Build Tool Requirements

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This page describes some requirements for tools to be integrated in the build process. While it is more realistic to focus on tools written inside the community, the same requirements should be a guide when choosing external tools.


  • in case of problems the tool must state an ERROR instead of silently exiting. Furthermore a returncode != 0 is mandatory in such cases (and returncode == 0 in case of success) and meaningfull error messages may be helpfull.
  • in case of abnormal termination or concurent writes it must be guarranteed that there is either correct or no output. A common way to do this is to write to temporary files and do an atomic rename when finished. These temporary files of cause should be cleaned up in case of an error.
  • output files must get read/write permission for user and group (presumed users umask is correct). This may need special attention in case files are created by system's temp file mechanism and renamed afterwards - temporary files normally are accessible for the pwner only.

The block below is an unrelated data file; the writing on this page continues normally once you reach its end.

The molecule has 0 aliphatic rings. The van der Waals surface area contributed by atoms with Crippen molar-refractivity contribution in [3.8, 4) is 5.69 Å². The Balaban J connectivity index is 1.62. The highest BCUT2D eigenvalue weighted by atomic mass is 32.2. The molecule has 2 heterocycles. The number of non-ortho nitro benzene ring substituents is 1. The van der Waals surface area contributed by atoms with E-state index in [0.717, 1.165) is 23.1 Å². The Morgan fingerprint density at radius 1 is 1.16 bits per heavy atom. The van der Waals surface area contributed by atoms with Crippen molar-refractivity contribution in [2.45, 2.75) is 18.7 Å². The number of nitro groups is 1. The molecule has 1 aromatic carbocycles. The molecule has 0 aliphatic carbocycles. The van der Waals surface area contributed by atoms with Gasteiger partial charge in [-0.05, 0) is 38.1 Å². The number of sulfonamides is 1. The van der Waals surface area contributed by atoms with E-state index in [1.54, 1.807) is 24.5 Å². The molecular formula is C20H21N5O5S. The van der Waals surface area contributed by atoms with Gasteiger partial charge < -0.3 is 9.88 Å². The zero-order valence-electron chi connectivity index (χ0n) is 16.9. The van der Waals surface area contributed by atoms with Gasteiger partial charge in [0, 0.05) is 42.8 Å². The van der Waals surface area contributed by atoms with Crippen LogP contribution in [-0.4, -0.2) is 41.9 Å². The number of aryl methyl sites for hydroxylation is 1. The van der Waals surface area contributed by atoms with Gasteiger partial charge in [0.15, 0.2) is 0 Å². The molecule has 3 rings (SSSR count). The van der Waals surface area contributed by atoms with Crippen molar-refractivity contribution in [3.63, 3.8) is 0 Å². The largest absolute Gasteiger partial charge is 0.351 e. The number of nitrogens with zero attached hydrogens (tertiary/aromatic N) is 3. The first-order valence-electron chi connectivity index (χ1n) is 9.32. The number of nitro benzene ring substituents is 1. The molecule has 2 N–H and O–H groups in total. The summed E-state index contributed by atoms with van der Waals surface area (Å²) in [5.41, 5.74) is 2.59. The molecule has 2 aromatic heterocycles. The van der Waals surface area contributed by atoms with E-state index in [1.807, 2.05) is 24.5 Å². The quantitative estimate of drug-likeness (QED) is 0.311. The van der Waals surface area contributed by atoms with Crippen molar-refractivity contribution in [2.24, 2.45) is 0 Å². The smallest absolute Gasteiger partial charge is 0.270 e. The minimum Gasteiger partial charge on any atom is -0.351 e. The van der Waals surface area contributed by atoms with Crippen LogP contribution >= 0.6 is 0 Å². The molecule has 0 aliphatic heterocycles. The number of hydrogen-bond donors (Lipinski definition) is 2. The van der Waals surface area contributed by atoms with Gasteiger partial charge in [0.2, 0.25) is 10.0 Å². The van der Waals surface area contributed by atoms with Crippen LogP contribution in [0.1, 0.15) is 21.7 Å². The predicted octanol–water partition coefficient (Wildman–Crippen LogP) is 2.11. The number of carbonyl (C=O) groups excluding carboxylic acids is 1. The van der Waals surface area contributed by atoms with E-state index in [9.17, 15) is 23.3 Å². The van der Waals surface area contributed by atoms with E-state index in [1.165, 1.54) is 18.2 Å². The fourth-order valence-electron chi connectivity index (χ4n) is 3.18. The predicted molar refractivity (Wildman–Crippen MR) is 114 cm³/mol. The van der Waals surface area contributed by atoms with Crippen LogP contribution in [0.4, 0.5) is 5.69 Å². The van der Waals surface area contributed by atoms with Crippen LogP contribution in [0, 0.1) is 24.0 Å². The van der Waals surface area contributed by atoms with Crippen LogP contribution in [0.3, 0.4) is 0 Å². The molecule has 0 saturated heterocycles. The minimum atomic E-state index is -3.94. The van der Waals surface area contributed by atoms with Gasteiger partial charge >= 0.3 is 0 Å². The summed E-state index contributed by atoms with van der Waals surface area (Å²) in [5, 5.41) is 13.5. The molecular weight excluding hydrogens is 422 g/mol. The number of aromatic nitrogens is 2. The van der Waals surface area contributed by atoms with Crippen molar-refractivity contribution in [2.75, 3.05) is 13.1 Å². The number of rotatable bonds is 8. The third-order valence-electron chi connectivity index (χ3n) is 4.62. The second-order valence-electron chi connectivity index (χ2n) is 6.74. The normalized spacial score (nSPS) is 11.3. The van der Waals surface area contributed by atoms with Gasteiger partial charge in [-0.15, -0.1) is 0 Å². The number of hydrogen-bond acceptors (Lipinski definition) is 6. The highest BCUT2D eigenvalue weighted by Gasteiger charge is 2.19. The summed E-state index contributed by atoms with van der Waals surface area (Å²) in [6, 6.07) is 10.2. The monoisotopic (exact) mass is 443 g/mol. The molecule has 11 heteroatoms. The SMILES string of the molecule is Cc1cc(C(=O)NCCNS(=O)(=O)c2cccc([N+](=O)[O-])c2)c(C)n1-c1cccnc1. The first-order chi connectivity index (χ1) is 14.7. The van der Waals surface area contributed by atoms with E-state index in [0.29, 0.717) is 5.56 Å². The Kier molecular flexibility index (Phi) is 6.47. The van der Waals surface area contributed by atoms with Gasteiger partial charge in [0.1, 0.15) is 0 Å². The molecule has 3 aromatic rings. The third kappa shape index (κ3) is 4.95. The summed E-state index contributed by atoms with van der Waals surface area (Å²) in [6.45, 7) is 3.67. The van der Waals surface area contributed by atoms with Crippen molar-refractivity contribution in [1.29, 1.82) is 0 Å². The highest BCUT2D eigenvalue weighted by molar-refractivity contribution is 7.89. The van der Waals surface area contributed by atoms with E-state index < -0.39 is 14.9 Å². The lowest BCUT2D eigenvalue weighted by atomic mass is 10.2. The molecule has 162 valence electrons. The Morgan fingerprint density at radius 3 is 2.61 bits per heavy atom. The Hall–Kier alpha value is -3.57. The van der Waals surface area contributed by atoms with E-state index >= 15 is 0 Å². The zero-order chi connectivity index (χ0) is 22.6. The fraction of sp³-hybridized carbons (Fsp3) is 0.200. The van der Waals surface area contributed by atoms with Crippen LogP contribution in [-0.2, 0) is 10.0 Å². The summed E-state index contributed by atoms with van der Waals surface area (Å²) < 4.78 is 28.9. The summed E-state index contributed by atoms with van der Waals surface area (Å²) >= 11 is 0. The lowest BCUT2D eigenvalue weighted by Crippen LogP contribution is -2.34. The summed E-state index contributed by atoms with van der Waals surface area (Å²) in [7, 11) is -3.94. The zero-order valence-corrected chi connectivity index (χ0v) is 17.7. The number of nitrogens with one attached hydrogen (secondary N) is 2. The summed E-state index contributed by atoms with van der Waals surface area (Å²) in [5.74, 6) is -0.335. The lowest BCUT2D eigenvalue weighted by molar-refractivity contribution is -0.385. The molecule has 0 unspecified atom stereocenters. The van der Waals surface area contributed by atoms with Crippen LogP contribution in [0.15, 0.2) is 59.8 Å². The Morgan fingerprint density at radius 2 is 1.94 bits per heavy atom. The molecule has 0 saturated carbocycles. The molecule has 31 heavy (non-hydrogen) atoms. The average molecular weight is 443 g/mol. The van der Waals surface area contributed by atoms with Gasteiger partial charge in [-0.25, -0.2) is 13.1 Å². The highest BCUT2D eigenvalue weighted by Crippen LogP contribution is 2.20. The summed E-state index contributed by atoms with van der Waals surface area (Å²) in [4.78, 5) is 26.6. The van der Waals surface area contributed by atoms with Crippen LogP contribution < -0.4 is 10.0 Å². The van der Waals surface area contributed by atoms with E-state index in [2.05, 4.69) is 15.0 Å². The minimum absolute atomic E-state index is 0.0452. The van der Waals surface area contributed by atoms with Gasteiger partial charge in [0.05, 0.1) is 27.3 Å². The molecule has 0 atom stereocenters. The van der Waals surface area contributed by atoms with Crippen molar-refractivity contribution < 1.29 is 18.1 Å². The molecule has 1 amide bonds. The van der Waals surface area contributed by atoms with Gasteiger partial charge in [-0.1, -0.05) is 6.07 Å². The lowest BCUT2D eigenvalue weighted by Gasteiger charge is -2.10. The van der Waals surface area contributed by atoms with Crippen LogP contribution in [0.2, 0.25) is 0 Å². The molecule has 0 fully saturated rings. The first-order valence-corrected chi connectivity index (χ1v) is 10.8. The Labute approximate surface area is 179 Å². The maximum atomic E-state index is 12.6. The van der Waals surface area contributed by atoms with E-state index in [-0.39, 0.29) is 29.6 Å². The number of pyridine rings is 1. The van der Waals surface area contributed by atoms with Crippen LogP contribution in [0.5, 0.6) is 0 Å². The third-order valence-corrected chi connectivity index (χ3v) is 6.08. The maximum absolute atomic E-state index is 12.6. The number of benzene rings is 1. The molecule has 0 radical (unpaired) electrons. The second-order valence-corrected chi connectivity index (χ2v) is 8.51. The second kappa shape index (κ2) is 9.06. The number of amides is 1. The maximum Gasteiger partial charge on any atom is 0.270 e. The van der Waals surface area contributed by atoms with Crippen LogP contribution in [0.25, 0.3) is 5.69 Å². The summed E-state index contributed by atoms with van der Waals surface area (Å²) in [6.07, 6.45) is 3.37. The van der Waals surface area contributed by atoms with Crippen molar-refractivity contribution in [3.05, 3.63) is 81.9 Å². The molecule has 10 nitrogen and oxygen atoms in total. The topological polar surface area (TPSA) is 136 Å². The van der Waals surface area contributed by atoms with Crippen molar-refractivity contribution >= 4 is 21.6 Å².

• do not write files into the source tree. Even temporary files have to be generated into the (platform or common) output tree.
  • use unique file names when writing into temp directory. Otherwise you would risk clashes in parallel builds.
  • in and out files/directories can be specified on the command line. A usefull default may exist but must be overrideable.
  • common practices of file i/o of course apply also to build tools (avoid filesystem operations, block r/w instead of single chars, etc.)
  • avoid platform dependencies. Tools should run on every platform and with the same syntax (command line).
  • interactive GUI/CUI tools are of course inacceptable...


  • tools shouldn't create an unpredictable bunch of output files. Allthough this might be a performance issue, it makes handling of these tools in the build process that complicated that it might be no gain overall. This is especially true if safeguarding mechanisms are involved.
  • avoid writing error output files, as dbgsv.log or *.err, into the source tree. Those stuff will accumulate with time.
  • avoid creating new prerequisites. (e.g. there is no need to introduce the nth XML parser for java...)
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